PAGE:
Made these tonight and used them in meatball subs, which I highly recommend. I baked them and didn’t fry them, seriously will be a favorite. Also not time consuming at all, maybe 20 minutes of prep and 20 minutes of baking while I tended the family
Valerie T. July 23, 2014
these meatballs really are as good as everyone says, thank you! i am not huge on tomato so i make the sauce using a mix of bell pepper and tomato.
Kevin F. June 3, 2014
Have been looking for a good meatball recipe for some time, and decided to try these. So glad I could "piggy-back" on all the trial and error that lastnightsdinner put into this recipe - it is delicious.

Making only the meatballs here, I decided to do these in the oven - as a 2x batch would have taken me some time to pan fry off. These were fantastic - only to grow richer in our sauce, and compliment the sauce as well. Tender, as advertised, and such a delicate, rich flavor! These are definitely being added to our permanent collection of recipes.
TheLearningCook September 8, 2012
Can I freeze the sauce AND the meatballs? And if so, should I freeze them together or separately?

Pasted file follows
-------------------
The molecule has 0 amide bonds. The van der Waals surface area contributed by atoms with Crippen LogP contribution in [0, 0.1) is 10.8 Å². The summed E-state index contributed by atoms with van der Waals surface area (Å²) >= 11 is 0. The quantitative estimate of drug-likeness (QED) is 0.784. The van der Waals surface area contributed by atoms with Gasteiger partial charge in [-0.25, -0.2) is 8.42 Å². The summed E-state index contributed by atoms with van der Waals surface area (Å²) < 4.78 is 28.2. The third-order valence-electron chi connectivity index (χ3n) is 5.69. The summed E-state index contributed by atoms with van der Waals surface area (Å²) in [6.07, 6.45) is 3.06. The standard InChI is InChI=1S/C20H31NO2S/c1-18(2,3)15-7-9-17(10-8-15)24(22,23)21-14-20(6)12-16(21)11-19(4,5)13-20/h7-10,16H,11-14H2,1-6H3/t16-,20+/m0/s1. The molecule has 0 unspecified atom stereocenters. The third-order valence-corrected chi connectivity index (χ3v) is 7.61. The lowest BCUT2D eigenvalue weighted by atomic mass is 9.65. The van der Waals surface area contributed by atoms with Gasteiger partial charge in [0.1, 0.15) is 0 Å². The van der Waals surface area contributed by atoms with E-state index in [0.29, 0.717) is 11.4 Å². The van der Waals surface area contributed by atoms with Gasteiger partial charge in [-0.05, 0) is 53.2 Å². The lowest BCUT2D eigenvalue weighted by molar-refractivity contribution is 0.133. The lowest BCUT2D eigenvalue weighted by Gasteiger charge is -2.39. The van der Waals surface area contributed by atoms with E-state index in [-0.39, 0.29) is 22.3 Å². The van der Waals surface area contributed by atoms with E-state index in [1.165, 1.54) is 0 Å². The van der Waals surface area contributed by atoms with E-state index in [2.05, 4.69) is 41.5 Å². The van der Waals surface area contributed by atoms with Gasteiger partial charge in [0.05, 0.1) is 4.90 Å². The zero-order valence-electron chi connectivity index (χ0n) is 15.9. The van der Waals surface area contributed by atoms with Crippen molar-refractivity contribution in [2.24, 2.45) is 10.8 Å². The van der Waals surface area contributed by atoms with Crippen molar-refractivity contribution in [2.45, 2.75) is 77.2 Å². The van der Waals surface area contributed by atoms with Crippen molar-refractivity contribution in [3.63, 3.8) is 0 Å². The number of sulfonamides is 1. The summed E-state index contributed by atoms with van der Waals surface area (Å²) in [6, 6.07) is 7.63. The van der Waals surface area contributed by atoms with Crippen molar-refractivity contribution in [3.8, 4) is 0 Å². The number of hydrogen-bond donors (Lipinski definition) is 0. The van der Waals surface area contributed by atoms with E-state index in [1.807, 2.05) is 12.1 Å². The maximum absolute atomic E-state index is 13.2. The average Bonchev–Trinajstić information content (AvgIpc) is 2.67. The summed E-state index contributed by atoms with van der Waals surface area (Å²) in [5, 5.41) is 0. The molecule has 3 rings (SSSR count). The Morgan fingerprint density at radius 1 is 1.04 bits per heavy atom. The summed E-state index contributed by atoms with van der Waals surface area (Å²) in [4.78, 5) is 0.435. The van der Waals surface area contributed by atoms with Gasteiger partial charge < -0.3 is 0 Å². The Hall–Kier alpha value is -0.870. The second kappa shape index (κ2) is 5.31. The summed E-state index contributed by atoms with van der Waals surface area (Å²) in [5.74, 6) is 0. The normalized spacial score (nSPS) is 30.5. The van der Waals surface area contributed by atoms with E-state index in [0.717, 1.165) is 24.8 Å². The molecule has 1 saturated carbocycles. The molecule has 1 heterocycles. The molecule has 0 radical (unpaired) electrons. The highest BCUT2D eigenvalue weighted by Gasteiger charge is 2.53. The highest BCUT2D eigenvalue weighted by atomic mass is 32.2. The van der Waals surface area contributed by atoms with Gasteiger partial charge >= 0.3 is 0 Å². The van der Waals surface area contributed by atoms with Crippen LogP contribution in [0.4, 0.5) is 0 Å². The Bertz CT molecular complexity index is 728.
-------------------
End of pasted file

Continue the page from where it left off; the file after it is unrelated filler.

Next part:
AntoniaJames September 13, 2012
You should freeze the sauce and the meatballs together. The meat does so much better that way. (I learned this from a wonderful book I bought way back when, called "Fresh from the Freezer" by the late, great Michael Roberts.) I often put meatballs in a freezer box that's just large enough to hold them comfortably; I then surround and cover them completely with the sauce, and freeze the rest of the sauce separately. This allows for a quicker defrost time, plus it makes it easy to reheat the sauce for a longer period with fresh herbs, to "freshen up" and thus improve the sauce for serving after freezing, without overcooking the thawed meatballs. ;o)